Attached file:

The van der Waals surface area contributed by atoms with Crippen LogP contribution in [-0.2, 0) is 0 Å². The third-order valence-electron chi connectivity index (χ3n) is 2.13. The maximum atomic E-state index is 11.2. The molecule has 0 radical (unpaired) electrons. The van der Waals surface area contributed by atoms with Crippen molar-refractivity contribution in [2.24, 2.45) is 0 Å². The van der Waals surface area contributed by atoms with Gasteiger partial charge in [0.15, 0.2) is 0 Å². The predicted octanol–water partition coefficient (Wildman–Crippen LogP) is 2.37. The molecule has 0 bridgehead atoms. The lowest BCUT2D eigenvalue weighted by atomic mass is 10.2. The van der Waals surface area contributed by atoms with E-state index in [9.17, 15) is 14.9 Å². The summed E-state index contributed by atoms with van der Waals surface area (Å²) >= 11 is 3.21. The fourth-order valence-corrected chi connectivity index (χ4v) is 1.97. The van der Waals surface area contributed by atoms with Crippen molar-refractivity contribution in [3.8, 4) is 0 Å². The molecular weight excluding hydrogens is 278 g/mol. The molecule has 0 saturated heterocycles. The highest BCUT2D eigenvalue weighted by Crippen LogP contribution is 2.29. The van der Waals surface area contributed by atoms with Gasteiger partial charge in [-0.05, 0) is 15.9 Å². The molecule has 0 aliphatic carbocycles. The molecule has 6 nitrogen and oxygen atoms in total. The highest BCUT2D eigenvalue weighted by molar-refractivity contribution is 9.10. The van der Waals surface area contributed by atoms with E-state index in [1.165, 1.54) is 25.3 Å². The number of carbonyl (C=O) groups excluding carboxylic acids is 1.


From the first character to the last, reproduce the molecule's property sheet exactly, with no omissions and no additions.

The van der Waals surface area contributed by atoms with Crippen LogP contribution in [-0.2, 0) is 0 Å². The third-order valence-electron chi connectivity index (χ3n) is 2.13. The maximum atomic E-state index is 11.2. The molecule has 0 radical (unpaired) electrons. The van der Waals surface area contributed by atoms with Crippen molar-refractivity contribution in [2.24, 2.45) is 0 Å². The van der Waals surface area contributed by atoms with Gasteiger partial charge in [0.15, 0.2) is 0 Å². The predicted octanol–water partition coefficient (Wildman–Crippen LogP) is 2.37. The molecule has 0 bridgehead atoms. The lowest BCUT2D eigenvalue weighted by atomic mass is 10.2. The van der Waals surface area contributed by atoms with E-state index in [9.17, 15) is 14.9 Å². The summed E-state index contributed by atoms with van der Waals surface area (Å²) >= 11 is 3.21. The fourth-order valence-corrected chi connectivity index (χ4v) is 1.97. The van der Waals surface area contributed by atoms with Crippen molar-refractivity contribution in [3.8, 4) is 0 Å². The molecular weight excluding hydrogens is 278 g/mol. The molecule has 0 saturated heterocycles. The highest BCUT2D eigenvalue weighted by Crippen LogP contribution is 2.29. The van der Waals surface area contributed by atoms with Gasteiger partial charge in [-0.05, 0) is 15.9 Å². The molecule has 0 aliphatic carbocycles. The molecule has 6 nitrogen and oxygen atoms in total. The highest BCUT2D eigenvalue weighted by molar-refractivity contribution is 9.10. The van der Waals surface area contributed by atoms with E-state index in [1.165, 1.54) is 25.3 Å². The number of carbonyl (C=O) groups excluding carboxylic acids is 1.